But even this factor cannot seriously undermine the spontaneous character of the childish oedipus-complex.
You will remember that we were led to a similar alternative in the discussion of the oedipus-complex.
The oedipus-complex expands and becomes a family-complex when other children appear.
Now you will be impatient to discover what this frightful oedipus-complex consists of.
But it would be a vain endeavor to explain the whole of the oedipus-complex by "imagining back," and as related to later times.
In this sense the oedipus-complex is correctly designated as the nucleus of the neurosis.
Oedipus complex Oed·i·pus complex (ěd'ə-pəs, ē'də-)
In psychoanalytic theory, a subconscious sexual desire in a child, especially a male child, for the parent of the opposite sex, usually accompanied by hostility to the parent of the same sex.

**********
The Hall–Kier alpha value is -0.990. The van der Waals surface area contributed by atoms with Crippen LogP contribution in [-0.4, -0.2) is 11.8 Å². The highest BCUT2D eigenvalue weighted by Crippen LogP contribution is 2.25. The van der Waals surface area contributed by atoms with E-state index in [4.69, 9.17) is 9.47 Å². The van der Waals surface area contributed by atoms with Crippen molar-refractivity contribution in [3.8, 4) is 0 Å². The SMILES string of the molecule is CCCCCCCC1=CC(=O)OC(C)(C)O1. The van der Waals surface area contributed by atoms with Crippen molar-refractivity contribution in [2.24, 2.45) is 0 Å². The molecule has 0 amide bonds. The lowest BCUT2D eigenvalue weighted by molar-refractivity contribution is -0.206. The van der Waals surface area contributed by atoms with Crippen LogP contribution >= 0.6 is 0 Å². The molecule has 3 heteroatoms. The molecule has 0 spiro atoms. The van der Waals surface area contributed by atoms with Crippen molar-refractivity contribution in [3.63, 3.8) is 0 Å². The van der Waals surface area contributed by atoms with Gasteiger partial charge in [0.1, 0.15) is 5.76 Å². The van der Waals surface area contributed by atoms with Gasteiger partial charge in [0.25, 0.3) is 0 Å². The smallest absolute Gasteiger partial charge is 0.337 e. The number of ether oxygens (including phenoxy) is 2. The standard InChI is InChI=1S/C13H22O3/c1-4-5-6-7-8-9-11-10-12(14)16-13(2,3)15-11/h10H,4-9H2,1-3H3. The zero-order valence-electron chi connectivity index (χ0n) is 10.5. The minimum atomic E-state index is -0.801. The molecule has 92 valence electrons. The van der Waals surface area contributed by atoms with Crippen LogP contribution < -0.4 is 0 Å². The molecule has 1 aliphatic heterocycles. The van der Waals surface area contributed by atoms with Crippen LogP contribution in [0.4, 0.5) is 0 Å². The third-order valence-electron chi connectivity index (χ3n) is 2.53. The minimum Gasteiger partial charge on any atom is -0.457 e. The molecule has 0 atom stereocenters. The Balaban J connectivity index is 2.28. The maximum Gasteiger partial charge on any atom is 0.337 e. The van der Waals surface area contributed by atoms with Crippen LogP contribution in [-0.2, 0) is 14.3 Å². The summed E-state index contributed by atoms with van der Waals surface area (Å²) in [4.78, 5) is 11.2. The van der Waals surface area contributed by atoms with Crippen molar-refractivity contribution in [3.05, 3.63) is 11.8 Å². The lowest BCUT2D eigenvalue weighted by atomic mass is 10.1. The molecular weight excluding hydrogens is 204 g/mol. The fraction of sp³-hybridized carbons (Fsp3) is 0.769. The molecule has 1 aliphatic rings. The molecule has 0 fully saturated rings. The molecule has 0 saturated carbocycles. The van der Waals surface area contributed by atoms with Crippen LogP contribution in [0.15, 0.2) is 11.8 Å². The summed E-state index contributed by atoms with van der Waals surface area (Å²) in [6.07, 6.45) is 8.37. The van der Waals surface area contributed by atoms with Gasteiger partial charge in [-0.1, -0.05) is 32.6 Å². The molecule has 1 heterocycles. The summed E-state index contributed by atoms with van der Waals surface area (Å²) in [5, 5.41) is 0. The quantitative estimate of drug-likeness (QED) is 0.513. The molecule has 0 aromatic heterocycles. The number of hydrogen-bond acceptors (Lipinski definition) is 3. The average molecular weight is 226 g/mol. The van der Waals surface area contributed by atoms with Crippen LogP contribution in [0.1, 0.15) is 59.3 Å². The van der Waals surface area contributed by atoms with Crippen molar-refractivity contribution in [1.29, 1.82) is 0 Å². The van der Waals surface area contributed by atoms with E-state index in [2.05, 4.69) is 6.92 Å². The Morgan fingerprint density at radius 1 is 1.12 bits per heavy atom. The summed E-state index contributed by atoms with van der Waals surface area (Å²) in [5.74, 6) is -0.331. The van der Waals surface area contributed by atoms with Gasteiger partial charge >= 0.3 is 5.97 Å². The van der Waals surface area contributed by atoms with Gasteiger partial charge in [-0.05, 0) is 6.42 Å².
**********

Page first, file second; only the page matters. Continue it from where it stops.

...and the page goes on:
In Freudian theory, the unconscious desire of a young child for sexual intercourse with the parent of the opposite sex, especially between boys and their mothers (see genital stage). Followers of the psychologist Sigmund Freud long believed that the Oedipus complex was common to all cultures, although many psychiatrists now refute this belief. The Oedipus complex is named after the mythical Oedipus, who unwittingly killed his father and married his mother.